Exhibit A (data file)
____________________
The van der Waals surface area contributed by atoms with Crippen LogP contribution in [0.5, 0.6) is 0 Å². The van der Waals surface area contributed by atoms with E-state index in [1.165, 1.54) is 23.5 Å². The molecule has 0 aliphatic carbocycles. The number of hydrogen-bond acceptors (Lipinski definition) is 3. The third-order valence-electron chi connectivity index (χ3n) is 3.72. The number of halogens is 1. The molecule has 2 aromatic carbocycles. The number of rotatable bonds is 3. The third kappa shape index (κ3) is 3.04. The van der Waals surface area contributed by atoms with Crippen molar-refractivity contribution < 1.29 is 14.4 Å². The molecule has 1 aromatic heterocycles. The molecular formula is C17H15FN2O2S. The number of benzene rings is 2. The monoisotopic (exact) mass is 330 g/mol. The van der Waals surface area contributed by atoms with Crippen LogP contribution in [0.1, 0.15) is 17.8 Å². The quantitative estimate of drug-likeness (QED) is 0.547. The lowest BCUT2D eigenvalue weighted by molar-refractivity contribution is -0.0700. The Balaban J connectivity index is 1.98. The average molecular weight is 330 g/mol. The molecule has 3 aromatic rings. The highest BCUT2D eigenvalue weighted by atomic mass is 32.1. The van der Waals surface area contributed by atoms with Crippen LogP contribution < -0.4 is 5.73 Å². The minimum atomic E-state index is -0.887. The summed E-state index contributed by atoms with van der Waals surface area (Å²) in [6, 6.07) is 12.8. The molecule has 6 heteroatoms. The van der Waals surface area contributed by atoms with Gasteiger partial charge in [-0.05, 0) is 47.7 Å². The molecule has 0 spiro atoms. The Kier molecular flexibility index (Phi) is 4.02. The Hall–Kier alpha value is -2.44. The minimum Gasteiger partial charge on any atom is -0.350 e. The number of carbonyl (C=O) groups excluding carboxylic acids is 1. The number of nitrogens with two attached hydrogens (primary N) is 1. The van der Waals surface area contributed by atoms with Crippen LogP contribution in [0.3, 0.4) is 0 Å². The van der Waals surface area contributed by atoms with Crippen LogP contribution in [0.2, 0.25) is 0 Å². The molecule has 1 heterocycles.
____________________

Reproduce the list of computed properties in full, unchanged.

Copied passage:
The van der Waals surface area contributed by atoms with Crippen LogP contribution in [0.5, 0.6) is 0 Å². The van der Waals surface area contributed by atoms with E-state index in [1.165, 1.54) is 23.5 Å². The molecule has 0 aliphatic carbocycles. The number of hydrogen-bond acceptors (Lipinski definition) is 3. The third-order valence-electron chi connectivity index (χ3n) is 3.72. The number of halogens is 1. The molecule has 2 aromatic carbocycles. The number of rotatable bonds is 3. The third kappa shape index (κ3) is 3.04. The van der Waals surface area contributed by atoms with Crippen molar-refractivity contribution < 1.29 is 14.4 Å². The molecule has 1 aromatic heterocycles. The molecular formula is C17H15FN2O2S. The number of benzene rings is 2. The monoisotopic (exact) mass is 330 g/mol. The van der Waals surface area contributed by atoms with Crippen LogP contribution in [0.1, 0.15) is 17.8 Å². The quantitative estimate of drug-likeness (QED) is 0.547. The lowest BCUT2D eigenvalue weighted by molar-refractivity contribution is -0.0700. The Balaban J connectivity index is 1.98. The average molecular weight is 330 g/mol. The molecule has 3 aromatic rings. The highest BCUT2D eigenvalue weighted by atomic mass is 32.1. The van der Waals surface area contributed by atoms with Crippen LogP contribution < -0.4 is 5.73 Å². The minimum atomic E-state index is -0.887. The summed E-state index contributed by atoms with van der Waals surface area (Å²) in [6, 6.07) is 12.8. The molecule has 6 heteroatoms. The van der Waals surface area contributed by atoms with Gasteiger partial charge in [-0.05, 0) is 47.7 Å². The molecule has 0 spiro atoms. The Kier molecular flexibility index (Phi) is 4.02. The Hall–Kier alpha value is -2.44. The minimum Gasteiger partial charge on any atom is -0.350 e. The number of carbonyl (C=O) groups excluding carboxylic acids is 1. The number of nitrogens with two attached hydrogens (primary N) is 1. The van der Waals surface area contributed by atoms with Crippen LogP contribution in [0.3, 0.4) is 0 Å². The van der Waals surface area contributed by atoms with Crippen LogP contribution in [0.2, 0.25) is 0 Å². The molecule has 1 heterocycles.